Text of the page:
The Prime Minister is set to announce as soon as this week his plan to hike national insurance in order to fund extra social care spending. The rise is set to also help deal with the NHS backlog created by the pandemic.
Mr Johnson has spent the summer working with Chancellor Rishi Sunak and Health Secretary Sajid Javid to thrash out the plan which he vowed to implement at the last election.
Several Cabinet ministers and a large number of Tory backbenchers are thought to be infuriated by the plan to raise national insurance.
The plan would break a commitment not to increase the tax made by the Conservatives in their 2019 manifesto.
But in the face of the opposition, Mr Johnson has been accused of being in “invincible mode”, eager to push through his social care plan regardless.
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He is understood to see fixing the social care system as an important part of his legacy in No10.
The Prime Minister wants to unveil a plan to help fund the rising cost of social care but also stops those in need of help selling their home to cover the cost of support.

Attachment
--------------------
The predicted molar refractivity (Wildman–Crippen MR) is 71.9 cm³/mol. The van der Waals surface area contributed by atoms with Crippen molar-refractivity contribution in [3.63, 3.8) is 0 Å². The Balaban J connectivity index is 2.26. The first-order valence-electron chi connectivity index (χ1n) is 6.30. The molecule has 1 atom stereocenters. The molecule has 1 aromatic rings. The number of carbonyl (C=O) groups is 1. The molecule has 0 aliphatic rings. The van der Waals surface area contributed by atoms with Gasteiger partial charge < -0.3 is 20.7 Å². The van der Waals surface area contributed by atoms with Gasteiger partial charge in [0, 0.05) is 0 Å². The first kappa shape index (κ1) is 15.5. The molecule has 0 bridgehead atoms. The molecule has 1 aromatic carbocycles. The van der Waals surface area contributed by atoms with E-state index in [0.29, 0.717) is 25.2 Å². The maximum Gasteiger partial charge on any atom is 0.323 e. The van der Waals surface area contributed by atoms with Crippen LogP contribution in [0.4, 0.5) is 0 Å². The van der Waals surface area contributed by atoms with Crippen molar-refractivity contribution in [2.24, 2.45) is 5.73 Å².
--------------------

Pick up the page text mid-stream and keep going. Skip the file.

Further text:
It is thought Mr Johnson and Mr Sunak have agreed that lifetime contributions on care will be capped at about £80,000 and National Insurance will be increased by 1.25 percent to raise between £10billion and £11billion per year.
“The PM is in invincible mode in meetings,” a Treasury source told The Times.
“Rishi’s team has proposed a series of cheaper alternatives but none works for the PM.”
With anger rising in the Conservative party over the plans, Jacob Rees-Mogg publicly spoke out against the national insurance rise yesterday.
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“The Treasury should not be demanding any tax rises on the back of wildly pessimistic forecasts of the deficit.
“It overstated it by a massive £90billion for last year and this year it is already £26billion below its forecast.”
Lord Hammond, chancellor between 2016 and 2019, also attacked the plans over the weekend.
He told Times Radio: “I think that if the Government were to go ahead with the proposed increase in National Insurance contributions, breaking a manifesto commitment in order to underwrite the care costs of older people with homes, I think that would provoke a very significant backlash.”
He vowed to vote down the proposals if the legislation was put to a vote in the House of Lords.
Some Conservatives have also voiced concern that the proposals would hit all workers equally, regardless of how much they earn.
Conservative former Prime Minister Sir John Major accused the proposals of being “regressive”.
He called for Mr Johnson to take the “straightforward and honest” approach of increasing general taxation.
The Labour Party has already criticised the plan for not being fair, but Sir Keir Starmer has failed to outline how his party would fund social dare reform.